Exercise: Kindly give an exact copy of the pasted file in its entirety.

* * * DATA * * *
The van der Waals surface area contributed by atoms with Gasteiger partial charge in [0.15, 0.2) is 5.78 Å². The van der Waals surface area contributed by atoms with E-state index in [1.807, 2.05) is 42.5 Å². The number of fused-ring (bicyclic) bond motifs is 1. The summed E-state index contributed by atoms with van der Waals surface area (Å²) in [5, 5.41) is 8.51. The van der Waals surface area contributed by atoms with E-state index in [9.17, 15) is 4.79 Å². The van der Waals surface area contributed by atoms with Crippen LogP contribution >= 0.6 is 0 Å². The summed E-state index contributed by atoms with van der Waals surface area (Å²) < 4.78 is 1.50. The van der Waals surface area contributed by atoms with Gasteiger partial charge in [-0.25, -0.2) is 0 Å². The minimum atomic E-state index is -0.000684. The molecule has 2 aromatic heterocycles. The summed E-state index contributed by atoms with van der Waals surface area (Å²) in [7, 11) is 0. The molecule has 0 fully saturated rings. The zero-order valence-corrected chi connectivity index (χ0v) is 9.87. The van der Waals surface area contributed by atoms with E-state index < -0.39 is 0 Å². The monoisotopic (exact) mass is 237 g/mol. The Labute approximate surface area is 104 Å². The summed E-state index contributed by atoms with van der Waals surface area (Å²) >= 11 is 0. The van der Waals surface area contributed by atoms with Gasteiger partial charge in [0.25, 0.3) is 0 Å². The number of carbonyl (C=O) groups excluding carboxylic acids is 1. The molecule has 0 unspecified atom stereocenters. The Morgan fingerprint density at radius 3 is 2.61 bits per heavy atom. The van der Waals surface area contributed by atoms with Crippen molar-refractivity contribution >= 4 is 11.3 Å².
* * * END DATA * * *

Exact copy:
The van der Waals surface area contributed by atoms with Gasteiger partial charge in [0.15, 0.2) is 5.78 Å². The van der Waals surface area contributed by atoms with E-state index in [1.807, 2.05) is 42.5 Å². The number of fused-ring (bicyclic) bond motifs is 1. The summed E-state index contributed by atoms with van der Waals surface area (Å²) in [5, 5.41) is 8.51. The van der Waals surface area contributed by atoms with E-state index in [9.17, 15) is 4.79 Å². The van der Waals surface area contributed by atoms with Crippen LogP contribution >= 0.6 is 0 Å². The summed E-state index contributed by atoms with van der Waals surface area (Å²) < 4.78 is 1.50. The van der Waals surface area contributed by atoms with Gasteiger partial charge in [-0.25, -0.2) is 0 Å². The minimum atomic E-state index is -0.000684. The molecule has 2 aromatic heterocycles. The summed E-state index contributed by atoms with van der Waals surface area (Å²) in [7, 11) is 0. The molecule has 0 fully saturated rings. The zero-order valence-corrected chi connectivity index (χ0v) is 9.87. The van der Waals surface area contributed by atoms with E-state index < -0.39 is 0 Å². The monoisotopic (exact) mass is 237 g/mol. The Labute approximate surface area is 104 Å². The summed E-state index contributed by atoms with van der Waals surface area (Å²) >= 11 is 0. The van der Waals surface area contributed by atoms with Gasteiger partial charge in [0.25, 0.3) is 0 Å². The number of carbonyl (C=O) groups excluding carboxylic acids is 1. The molecule has 0 unspecified atom stereocenters. The Morgan fingerprint density at radius 3 is 2.61 bits per heavy atom. The van der Waals surface area contributed by atoms with Crippen molar-refractivity contribution >= 4 is 11.3 Å².